Entering the building, Larry kills Suzuki and destroys his lab by releasing the controlled volcanic gasses and fiery steam used by Suzuki, as Tara flees. Larry pursues her to the lip of the volcano, which is beginning to erupt. There, he splits into two completely separate entities, one looking just like the original Larry, the other a bestially hirsute humanoid male. This monstrous second being grabs Tara and throws her into the volcano, as Larry rallies and pushes the monster in after her. Larry's wife and the police arrive. Larry, still in a weakened state, is carried away on a stretcher as a platoon of policemen swarm through Suzuki's home, taking charge.
[Originally, the movie ended with Linda and Matthews descending from the volcano, discussing the legal and moral implications of Larry's actions committed while under the influence of Suzuki's drug and the splitting process, and the good that has been restored in Larry with the completion of the split and death of his monstrous "other half". For the U.S. release, however, this lengthy anticlimax was cut out; it was returned to prints syndicated to cable television in the late 1980s.]]
- Peter Dyneley as Larry Stanford
- Jane Hylton as Linda Stanford
- Tetsu Nakamura as Dr. Robert Suzuki
- Terri Zimmern as Tara
- Norman Van Hawley as Ian Matthews
- Jerry Ito as Police Supt. Aida
- Alan Tarlton as Dr. H.B. Jennsen
- Toyoko Takechi as Mother Emiko Suzuki
- Kenzo Kuroki as Brother Genji Suzuki
- Shinpei Takagi as Temple Priest
- George Wyman as Monster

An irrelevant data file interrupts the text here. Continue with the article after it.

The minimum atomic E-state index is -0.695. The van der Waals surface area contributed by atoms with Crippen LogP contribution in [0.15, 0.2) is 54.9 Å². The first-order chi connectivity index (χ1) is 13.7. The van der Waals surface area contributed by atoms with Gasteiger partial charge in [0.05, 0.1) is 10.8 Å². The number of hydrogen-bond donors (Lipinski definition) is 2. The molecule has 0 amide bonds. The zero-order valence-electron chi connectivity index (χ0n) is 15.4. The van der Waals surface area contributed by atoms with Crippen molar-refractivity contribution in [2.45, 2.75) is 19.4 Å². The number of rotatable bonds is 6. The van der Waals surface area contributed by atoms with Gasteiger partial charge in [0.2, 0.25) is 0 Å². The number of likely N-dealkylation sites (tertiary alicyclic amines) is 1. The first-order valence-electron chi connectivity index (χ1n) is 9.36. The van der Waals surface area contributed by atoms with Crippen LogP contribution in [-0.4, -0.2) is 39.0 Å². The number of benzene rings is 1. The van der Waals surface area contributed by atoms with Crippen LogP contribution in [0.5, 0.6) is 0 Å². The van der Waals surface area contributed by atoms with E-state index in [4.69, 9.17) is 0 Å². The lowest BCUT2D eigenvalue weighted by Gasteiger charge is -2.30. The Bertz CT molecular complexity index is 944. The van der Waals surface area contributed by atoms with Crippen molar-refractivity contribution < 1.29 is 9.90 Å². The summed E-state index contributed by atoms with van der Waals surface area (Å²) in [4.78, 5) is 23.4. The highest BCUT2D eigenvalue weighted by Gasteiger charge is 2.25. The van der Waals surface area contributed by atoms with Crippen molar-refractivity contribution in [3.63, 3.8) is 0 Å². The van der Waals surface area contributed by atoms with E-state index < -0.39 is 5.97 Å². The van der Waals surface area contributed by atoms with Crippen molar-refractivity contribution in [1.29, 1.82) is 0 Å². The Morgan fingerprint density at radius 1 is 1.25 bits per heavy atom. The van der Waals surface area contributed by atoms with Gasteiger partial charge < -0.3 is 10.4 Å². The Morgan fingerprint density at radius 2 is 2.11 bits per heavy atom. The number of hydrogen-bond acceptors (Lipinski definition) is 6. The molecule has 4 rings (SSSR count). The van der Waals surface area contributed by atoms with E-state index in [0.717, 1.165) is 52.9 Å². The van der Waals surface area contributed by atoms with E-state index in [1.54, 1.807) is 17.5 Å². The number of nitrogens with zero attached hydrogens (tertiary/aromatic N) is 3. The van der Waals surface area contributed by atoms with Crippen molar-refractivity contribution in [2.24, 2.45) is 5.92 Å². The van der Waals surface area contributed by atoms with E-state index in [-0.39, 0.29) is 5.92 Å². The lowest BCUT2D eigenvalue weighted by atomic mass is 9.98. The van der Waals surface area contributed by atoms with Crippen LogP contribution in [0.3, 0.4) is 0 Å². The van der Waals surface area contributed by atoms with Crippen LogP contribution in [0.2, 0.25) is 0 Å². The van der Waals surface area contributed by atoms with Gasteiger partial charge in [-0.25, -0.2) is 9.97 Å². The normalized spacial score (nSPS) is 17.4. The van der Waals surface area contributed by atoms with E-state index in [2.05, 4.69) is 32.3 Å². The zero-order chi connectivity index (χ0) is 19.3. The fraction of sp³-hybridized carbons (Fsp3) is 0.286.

Postmodern critical reactions
Recently, film critic Richard Scheib gave the film a qualified positive review, writing, "This American-Japanese co-production is an interestingly obscure film, one whose reputation as a B movie has preceded its actual availability on video or tv. It is of course a venture into the schlock movie theme of the two-headed transplant. But The Manster is one entry that, when seen, proves a whole lot more entertaining than other variants on the theme such as the terrible The Incredible 2-Headed Transplant (1971) and the deliberately silly The Thing with Two Heads (1972). It all comes with a luridly entertaining torridness. There’s the wonderful schlock moment where Peter Dyneley takes off his shirt to reveal an eye on his shoulder or later when the head first pops up during the attack on the psychiatrist."
Allmovie Guide film critic Hal Erickson, also wrote a positive note, writing, "Manster is a favorite among campy horror aficionados and for good reason as it is both unintentionally funny and genuinely creepy...Wait till you see the climax, with the hero battling himself on the edge of a live volcano."
Film critic Matthew M. Foster gave the film a quasi-positive review, writing, "The Manster is a dark, erotic film with some memorable moments. It is jam-packed with despair and corruption. With a few extra dollars, a bit of recasting, and a changed ending, it could be a great monster movie. Luckily, this is a film where the good stays with you and the mistakes are easily forgotten."
Otis, Dmidtrui. "Transformation Predated: The Manster Reappraised." In: Cinemuerte Magazine (Vancouver, B.C.), Kier-La Janisse, Vol. 10, 2001, Pg. 40.